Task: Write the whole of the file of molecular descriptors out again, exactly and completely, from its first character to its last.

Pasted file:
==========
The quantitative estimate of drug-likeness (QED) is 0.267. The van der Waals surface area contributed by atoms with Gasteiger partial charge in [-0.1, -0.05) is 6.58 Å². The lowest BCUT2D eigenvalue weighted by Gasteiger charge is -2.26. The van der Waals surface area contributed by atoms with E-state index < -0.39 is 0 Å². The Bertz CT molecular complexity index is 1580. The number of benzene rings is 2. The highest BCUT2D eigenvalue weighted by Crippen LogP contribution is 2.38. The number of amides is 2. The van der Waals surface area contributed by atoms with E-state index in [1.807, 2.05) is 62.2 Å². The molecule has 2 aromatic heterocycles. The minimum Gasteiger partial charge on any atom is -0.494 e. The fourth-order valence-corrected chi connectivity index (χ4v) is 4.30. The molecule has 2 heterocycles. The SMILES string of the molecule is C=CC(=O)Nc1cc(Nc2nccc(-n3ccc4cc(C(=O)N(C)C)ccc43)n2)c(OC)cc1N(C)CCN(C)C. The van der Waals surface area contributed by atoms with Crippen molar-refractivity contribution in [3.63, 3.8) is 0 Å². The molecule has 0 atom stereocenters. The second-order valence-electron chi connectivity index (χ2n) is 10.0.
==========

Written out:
The quantitative estimate of drug-likeness (QED) is 0.267. The van der Waals surface area contributed by atoms with Gasteiger partial charge in [-0.1, -0.05) is 6.58 Å². The lowest BCUT2D eigenvalue weighted by Gasteiger charge is -2.26. The van der Waals surface area contributed by atoms with E-state index < -0.39 is 0 Å². The Bertz CT molecular complexity index is 1580. The number of benzene rings is 2. The highest BCUT2D eigenvalue weighted by Crippen LogP contribution is 2.38. The number of amides is 2. The van der Waals surface area contributed by atoms with E-state index in [1.807, 2.05) is 62.2 Å². The molecule has 2 aromatic heterocycles. The minimum Gasteiger partial charge on any atom is -0.494 e. The fourth-order valence-corrected chi connectivity index (χ4v) is 4.30. The molecule has 2 heterocycles. The SMILES string of the molecule is C=CC(=O)Nc1cc(Nc2nccc(-n3ccc4cc(C(=O)N(C)C)ccc43)n2)c(OC)cc1N(C)CCN(C)C. The van der Waals surface area contributed by atoms with Crippen molar-refractivity contribution in [3.63, 3.8) is 0 Å². The molecule has 0 atom stereocenters. The second-order valence-electron chi connectivity index (χ2n) is 10.0.